6 Design Tips For An Effective Billboard

Billboards are a great addition to advertising campaigns for big brands and small businesses alike. They're especially important to local businesses that want to bring in traffic off the highways and interstates, as consumers may not find their stores and restaurants otherwise. But how do you create a sign that conveys your message in such a short amount of time? Follow these tips for a winning design.

Keep the copy short.

The last thing drivers need is long-winded billboard copy. Long messages may pose a driving hazard by distracting drivers who try to read them. Ideally, your message should be kept to a handful of words. Six is the industry average, since most drivers only have about six seconds read the sign.

If you're having trouble keeping your copy short, remember that you should focus on a single idea. Don't try to include several different marketing messages, products or services—at least not in the text. Make every word count by starting with a verb to create a short call to action. If you can't say something about your product or service in six seconds or less, other signage (such as flyers and posters) may be more appropriate than a billboard.

Use high contrast.

The text should be easily readable no matter if it's on a plain background or if it's part of the picture. In order to do this, you need to use colors with high contrast—preferably black and white, since those are the easiest to read. Other colors can be incorporated, too, though. Bright pink, yellow and aqua are all easily readable against white or black backgrounds. And if your background is a picture of people, nature or a product, you can always overlay a white shape over the image to create a good contrast area for the text.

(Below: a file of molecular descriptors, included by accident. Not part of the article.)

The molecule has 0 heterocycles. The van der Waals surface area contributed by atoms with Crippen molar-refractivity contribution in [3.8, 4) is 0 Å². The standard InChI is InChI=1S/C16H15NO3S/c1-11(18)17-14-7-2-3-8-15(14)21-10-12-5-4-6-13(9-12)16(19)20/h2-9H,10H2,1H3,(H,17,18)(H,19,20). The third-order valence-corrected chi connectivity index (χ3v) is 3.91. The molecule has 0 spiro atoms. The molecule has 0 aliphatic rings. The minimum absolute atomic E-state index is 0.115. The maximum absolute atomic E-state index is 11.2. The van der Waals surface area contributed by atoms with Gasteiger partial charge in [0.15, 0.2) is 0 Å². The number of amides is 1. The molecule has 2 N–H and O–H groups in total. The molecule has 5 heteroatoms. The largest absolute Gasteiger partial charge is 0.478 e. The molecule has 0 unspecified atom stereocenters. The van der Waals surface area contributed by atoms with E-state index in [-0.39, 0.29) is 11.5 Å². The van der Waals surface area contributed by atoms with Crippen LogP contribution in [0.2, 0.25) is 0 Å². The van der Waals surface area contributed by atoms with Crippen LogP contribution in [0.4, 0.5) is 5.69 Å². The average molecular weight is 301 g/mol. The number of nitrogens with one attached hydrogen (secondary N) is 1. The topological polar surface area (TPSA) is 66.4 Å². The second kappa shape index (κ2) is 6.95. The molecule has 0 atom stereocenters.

Avoid Fancy Fonts

Script fonts have their place, but that place is not on your billboard. Thin, wispy letters will be difficult to read from a distance. Your font choice should be simple and bold for easy readability. Your advertiser will have a variety of available sans serif fonts to choose from. The letters should be spaced well, so avoid condensed fonts. Finally, avoid using all capital letters. The brain better processes words that use standard sentence case, only using capital letters when appropriate.

Say It with Images

If you feel your message is being stifled by the low word count, remember that you can say a lot with images. Using a great image can help you get your message across in even less time, and if they're humorous, they'll tend to stick in people's minds longer.

Ditch Detailed Contact Information

There's no need to include your brand's website address or phone number in your billboard design. Drivers won't have a pen and paper handy to write the information down, anyway, so maximize your space by making your short message large and readable. Directions, however, can be useful as long as their simple. Something like, "Take the next exit" or "Exit 21" is more appropriate than a full street address.

View Your Billboard at Various Distances

No, you don't actually need the billboard to be up first. Many sign companies have software that can show you what your prototype looks like at various distances and speeds. Use this information to perfect your image for maximum exposure.

Using these tips, you'll have a design that's easy to read and easy to remember. The more billboards you have, the better, especially if your goal is to drive traffic to your business establishment. More billboards offer more reminders to consumers that they need to pay you a visit.

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